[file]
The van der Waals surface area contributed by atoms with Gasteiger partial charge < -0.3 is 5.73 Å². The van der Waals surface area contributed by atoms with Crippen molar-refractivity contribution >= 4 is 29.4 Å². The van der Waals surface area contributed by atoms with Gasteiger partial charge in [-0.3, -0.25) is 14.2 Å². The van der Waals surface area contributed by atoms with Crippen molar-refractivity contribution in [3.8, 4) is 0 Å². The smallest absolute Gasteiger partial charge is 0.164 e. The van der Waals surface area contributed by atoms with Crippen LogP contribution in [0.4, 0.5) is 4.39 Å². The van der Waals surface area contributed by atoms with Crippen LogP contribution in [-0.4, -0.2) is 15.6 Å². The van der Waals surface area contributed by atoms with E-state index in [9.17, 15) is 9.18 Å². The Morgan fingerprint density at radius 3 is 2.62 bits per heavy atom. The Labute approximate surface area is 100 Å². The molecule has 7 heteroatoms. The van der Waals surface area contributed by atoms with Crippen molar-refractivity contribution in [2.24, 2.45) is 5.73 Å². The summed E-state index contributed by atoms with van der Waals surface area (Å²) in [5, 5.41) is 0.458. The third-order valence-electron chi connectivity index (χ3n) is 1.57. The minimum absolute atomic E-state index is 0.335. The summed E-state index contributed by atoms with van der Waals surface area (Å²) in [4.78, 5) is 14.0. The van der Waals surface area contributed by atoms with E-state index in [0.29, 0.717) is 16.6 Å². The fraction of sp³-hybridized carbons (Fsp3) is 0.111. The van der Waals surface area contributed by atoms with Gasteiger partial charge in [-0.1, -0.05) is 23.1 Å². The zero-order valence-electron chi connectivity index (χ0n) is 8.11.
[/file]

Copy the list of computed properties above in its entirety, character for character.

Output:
The van der Waals surface area contributed by atoms with Gasteiger partial charge < -0.3 is 5.73 Å². The van der Waals surface area contributed by atoms with Crippen molar-refractivity contribution >= 4 is 29.4 Å². The van der Waals surface area contributed by atoms with Gasteiger partial charge in [-0.3, -0.25) is 14.2 Å². The van der Waals surface area contributed by atoms with Crippen molar-refractivity contribution in [3.8, 4) is 0 Å². The smallest absolute Gasteiger partial charge is 0.164 e. The van der Waals surface area contributed by atoms with Crippen LogP contribution in [0.4, 0.5) is 4.39 Å². The van der Waals surface area contributed by atoms with Crippen LogP contribution in [-0.4, -0.2) is 15.6 Å². The van der Waals surface area contributed by atoms with E-state index in [9.17, 15) is 9.18 Å². The Morgan fingerprint density at radius 3 is 2.62 bits per heavy atom. The Labute approximate surface area is 100 Å². The molecule has 7 heteroatoms. The van der Waals surface area contributed by atoms with Crippen molar-refractivity contribution in [2.24, 2.45) is 5.73 Å². The summed E-state index contributed by atoms with van der Waals surface area (Å²) in [5, 5.41) is 0.458. The third-order valence-electron chi connectivity index (χ3n) is 1.57. The minimum absolute atomic E-state index is 0.335. The summed E-state index contributed by atoms with van der Waals surface area (Å²) in [4.78, 5) is 14.0. The van der Waals surface area contributed by atoms with E-state index in [0.29, 0.717) is 16.6 Å². The fraction of sp³-hybridized carbons (Fsp3) is 0.111. The van der Waals surface area contributed by atoms with Gasteiger partial charge in [-0.1, -0.05) is 23.1 Å². The zero-order valence-electron chi connectivity index (χ0n) is 8.11.